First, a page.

Yesterday it was announced that the classic film Footloose is being remade. They are taking the old Kevin Bacon classic and adding a fresh feel, new actors (obviously) and bringing the dancing piano man back to the big screen. (Have you ever played 7 Degrees of Kevin Bacon? The way it works, from where I learned how to play it, is that you can name ANY actor or actress and within seven movies you can find one that he or she was in with Kevin Bacon. It get’s pretty confusing but it really works. You should try it.)
But in the new feature film Kevin Bacon will not be playing the lead role. And all the while I will hope that he makes a cameo appearance, TV heart throb and tear puller, Mr. Chace Crawford will be playing the lead role. But that is not what brings me here today. I do not want to talk about the new film, or the actors that will be tearing up the screen, but I want to talk a little bit about remakes and why anyone ever thought that they were a good idea.
The funny thing about this is that today, on my lunch, I watched a random episode of South Park. I just clicked over to South Park Studios and selected a random season. Them same pattern, chose a random show. And the show happened to be about Hollywood producers taking their classic pieces of art (the first time I have heard South Park make an accurate statement by calling films art) and tearing them apart to add a modern day twist, special effects, and new age actors.
The episode joked about Star Wars and some other classics and even introduced two of the biggest producers in the history of film, Steven Spielberg and George Lucas. The boys went back and forth, all the while being supporters of a man that killed nearly thirty infants (it was in self defense) and joked about why movies are remade. But the question that I keep asking is why. Why in the world do producers take films, such as Footloose, and waste time, money, efforts, and my patience to produce a new film?
But it happens all the time. Look at movies like The Last House on the Left. The old one was amazing. It was scary (although I have never seen an actual scary movie, but you get the point) and it included cutting edge technology and the blood actually looked real. But the new one sucked. It was terrible. It was over before it even began and even though they used some cool camera angels and a lot of female nudity, it was a boring and stereotypical thriller.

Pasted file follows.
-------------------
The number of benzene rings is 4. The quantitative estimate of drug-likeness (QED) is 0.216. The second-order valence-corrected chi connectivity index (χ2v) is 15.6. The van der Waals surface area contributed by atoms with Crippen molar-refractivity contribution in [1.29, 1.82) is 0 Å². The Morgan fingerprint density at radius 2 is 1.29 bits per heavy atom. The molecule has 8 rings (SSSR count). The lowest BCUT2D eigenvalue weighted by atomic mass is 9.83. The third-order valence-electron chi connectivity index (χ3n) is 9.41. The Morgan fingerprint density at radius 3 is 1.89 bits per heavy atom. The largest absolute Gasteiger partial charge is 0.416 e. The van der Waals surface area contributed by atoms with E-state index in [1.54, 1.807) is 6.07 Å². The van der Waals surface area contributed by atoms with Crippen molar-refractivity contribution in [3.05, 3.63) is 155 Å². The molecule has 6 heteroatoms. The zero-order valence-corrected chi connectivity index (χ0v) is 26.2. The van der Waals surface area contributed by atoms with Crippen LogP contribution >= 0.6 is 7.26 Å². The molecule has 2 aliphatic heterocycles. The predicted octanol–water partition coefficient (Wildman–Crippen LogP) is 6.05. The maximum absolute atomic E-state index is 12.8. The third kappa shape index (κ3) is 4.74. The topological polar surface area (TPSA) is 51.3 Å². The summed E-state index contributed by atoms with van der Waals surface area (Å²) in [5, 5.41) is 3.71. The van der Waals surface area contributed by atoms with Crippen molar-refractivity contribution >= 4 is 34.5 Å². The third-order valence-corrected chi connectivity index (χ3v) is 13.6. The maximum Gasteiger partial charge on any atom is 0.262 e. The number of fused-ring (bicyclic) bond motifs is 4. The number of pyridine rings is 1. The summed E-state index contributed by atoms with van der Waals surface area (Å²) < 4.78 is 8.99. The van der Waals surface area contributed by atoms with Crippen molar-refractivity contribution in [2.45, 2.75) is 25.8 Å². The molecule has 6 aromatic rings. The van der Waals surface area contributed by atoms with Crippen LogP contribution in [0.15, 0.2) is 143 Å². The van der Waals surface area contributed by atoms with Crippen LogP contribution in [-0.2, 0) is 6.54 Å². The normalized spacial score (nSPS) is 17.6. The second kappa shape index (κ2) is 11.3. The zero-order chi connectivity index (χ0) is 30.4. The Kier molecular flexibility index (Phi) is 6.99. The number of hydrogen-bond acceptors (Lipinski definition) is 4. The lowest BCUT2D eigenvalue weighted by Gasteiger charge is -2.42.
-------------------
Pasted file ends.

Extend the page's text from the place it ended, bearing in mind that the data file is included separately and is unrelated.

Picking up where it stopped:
But there is a way to combat this. They keep making the Halloween movies. They will never stop making the Friday the 13th films. And you can be sure that until the day Lucas dies they will not stop making Star Wars inspired films. But they are doing it “right” for lack of a better word. They do not remake movies, they just keep the pattern going and continue the storyline. Of course, Star Wars went in the opposite direction to pull this off, and used some pretty impressive effects to pull off the latest three, but they were not remakes. Same characters as they carry on through their lives and just stick with what they have to work with as far as props and technology is concerned.
Take Terminator for example. The first one was two hours too long, it was slow, had a terrible plot, and had awful (but at the time the best they had) stop motion action. Of course any movie that starts with Arnold butt naked in the middle of the screen is a box office smash, but the movie was terrible. But after watching it all I wanted to do was watch the second one. And no, it was not because of a nude governor. And then there was a third, and now a forth film. But it carries on in time. It keeps the same characters. And sure, the new one will blow us out of our chairs with the special effects, but I bet it does incredible at the box office. I bet that fan boys will go see it multiple times. And I guarantee that it just jump starts (if he is not already there) Bale’s career.
Do you think that it is worth it for a producer, or a film company for that matter, to keep making movies after their time has come and gone? Are we really running out of ideas for new movies that we have to take old school thoughts to pack the seats?